Although etiquette typically dictates "ladies first," we're actually going to start with the Best Actor candidates, as the two Best Actress categories tend to be more eagerly anticipated by the theatrical community. Which takes nothing away from the incredible achievements of this year's nominated men, who have delivered some truly stunning performances over the past 12 months. As always, I will use a combination of personal observation and gut feeling to determine the most likely winner, and if that person doesn't align with who I would personally vote for I will make sure to point it out in my analysis.
Warning: Occasional snark and plenty of speculation to follow.
Best Actor in a Play
|Frank Langella in Manhattan Theatre Club's production of The Father|
Nominees: Gabriel Bryne, Long Day's Journey Into Night; Jeff Daniels, Blackbird; Frank Langella, The Father; Tim Pigott-Smith, King Charles III; Mark Strong, A View from the Bridge
The further into awards season we get, the more Frank Langella appears to have a lock on this award. The three-time Tony-winner has received virtually every Best Actor award in existence for his universally praised performance as an aging man dealing with the onset of dementia, a feat even more impressive when you consider that many critics weren't exactly enthralled with The Father as a play.
Looking at the rest of the nominees, I don't really see any viable challenges. Tim Pigott-Smith's acclaimed turn in the title role of King Charles III seems like ages ago, as the show closed before most of the other nominated productions even opened. Jeff Daniels certainly earned his share of critical accolades for bringing a large measure of humanity to a former child molester, but the overriding feeling towards Blackbird seems to be one of respect rather than outright enjoyment. When push comes to shove, most Tony voters go with the show/performance that excites them the most, something that rarely comes from a production they don't feel passionately about. Gabriel Bryne does brilliantly subtle work as patriarch James Tyrone in Long Day's Journey Into Night, but has been largely overshadowed in people's minds by costar Jessica Lange. If anyone is going to give Langella a run for his money, it's Mark Strong for the critically beloved A View from the Bridge, but that show is probably too long gone for Strong to be truly competitive.
Will & Should Win: Frank Langella, The Father
Best Actor in a Musical
|Aaron Burr, sir: Leslie Odom, Jr. in Hamilton.|
Nominees: Alex Brightman, School of Rock; Danny Burstein, Fiddler on the Roof; Zachary Levi, She Loves Me; Lin-Manuel Miranda, Hamilton; Leslie Odom, Jr., Hamilton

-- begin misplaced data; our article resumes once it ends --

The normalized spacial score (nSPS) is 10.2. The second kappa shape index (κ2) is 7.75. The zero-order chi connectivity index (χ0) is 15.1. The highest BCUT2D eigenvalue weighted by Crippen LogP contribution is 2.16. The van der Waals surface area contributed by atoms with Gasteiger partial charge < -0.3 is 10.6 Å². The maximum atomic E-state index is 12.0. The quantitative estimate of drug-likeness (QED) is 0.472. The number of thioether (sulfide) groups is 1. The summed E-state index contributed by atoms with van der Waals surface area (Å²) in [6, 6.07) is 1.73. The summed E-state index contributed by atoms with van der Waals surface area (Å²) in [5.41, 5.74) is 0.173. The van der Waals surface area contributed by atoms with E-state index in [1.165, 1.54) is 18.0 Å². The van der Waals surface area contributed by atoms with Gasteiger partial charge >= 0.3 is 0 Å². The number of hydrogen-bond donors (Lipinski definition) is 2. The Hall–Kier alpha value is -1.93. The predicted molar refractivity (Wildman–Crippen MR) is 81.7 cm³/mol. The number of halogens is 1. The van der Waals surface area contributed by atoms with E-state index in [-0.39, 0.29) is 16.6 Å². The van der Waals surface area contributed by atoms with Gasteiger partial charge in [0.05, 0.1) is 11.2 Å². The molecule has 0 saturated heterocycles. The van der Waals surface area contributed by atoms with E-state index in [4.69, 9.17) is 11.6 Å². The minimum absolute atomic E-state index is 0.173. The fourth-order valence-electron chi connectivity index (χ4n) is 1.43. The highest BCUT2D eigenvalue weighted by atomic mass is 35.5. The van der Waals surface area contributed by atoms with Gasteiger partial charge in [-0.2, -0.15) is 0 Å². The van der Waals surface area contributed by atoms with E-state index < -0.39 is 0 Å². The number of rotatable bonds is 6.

This is actually one of the most competitive, unpredictable races of the night. I feel fairly confident in ruling out first-time nominee Alex Brightman, mostly due to the strength of his competition rather than any fault in the actor's by all accounts fantastic performance. And while I and many others absolutely *adored* Zachary Levi's pitch perfect work in Roundabout's fantastic She Loves Me revival, the TV star turned Tony Award-nominee also feels like an extreme long shot to win.
Many people seem to think being the creative genius behind this season's presumptive Best Musical Hamilton makes Lin-Manuel Miranda likely to win this award, but I actually think it hurts his chances at a Best Actor victory. Tony voters know he will be walking away with several writing awards Sunday night, and therefore will likely opt to spread the wealth around in this category. Also, with all due respect to Miranda, his is a very good performance competing against several extraordinary ones, and if he were to win here it would be a case of hype overriding merit.
I think this race will ultimately boil down to Leslie Odom, Jr.'s fascinating Aaron Burr versus Danny Burstein's transfixing Tevye. Burstein has been a staple of the Broadway community and the Tony Awards for the better part of a decade, with many (myself included) feeling he is long overdue for his first win after five previous nominations. Six proved to be the magic number for Kelli O'Hara, who finally won the Tony for her work in The King and I last year, and I can easily see a similar outcome here (complete with the accompanying standing ovation). Yet Leslie Odom, Jr. is delivering a star making performance in megahit Hamilton, and the momentum behind that show cannot be underestimated. Further helping Odom, Jr.'s case is the fact that Hamilton is much more universally beloved than the latest incarnation of Fiddler, which despite strong critical notices doesn't seem to inspire much passion in anyone describing it.
My gut says that Odom, Jr. just barely wins this award, but my gut also said Kristin Chenoweth would win last year. And if I'm being totally honest, I would probably vote for him too if forced to choose. Hamilton allows Odom, Jr.'s performance to be exciting in a way the somewhat staid Fiddler doesn't allow Burstein's to be, and I think that will ultimately give Odom, Jr. the edge in the night's closest race.
Will & Should Win: Leslie Odom, Jr., Hamilton
Extremely Close Second: Danny Burstein, Fiddler on the Roof
Who are you rooting for in the hotly contested Best Actor in a Musical category? Think any of the play nominees can seriously challenge Frank Langella? Let me know in the comments, and check back throughout the week for the rest of my Tony predictions. And in the meantime, catch up on my previous coverage below: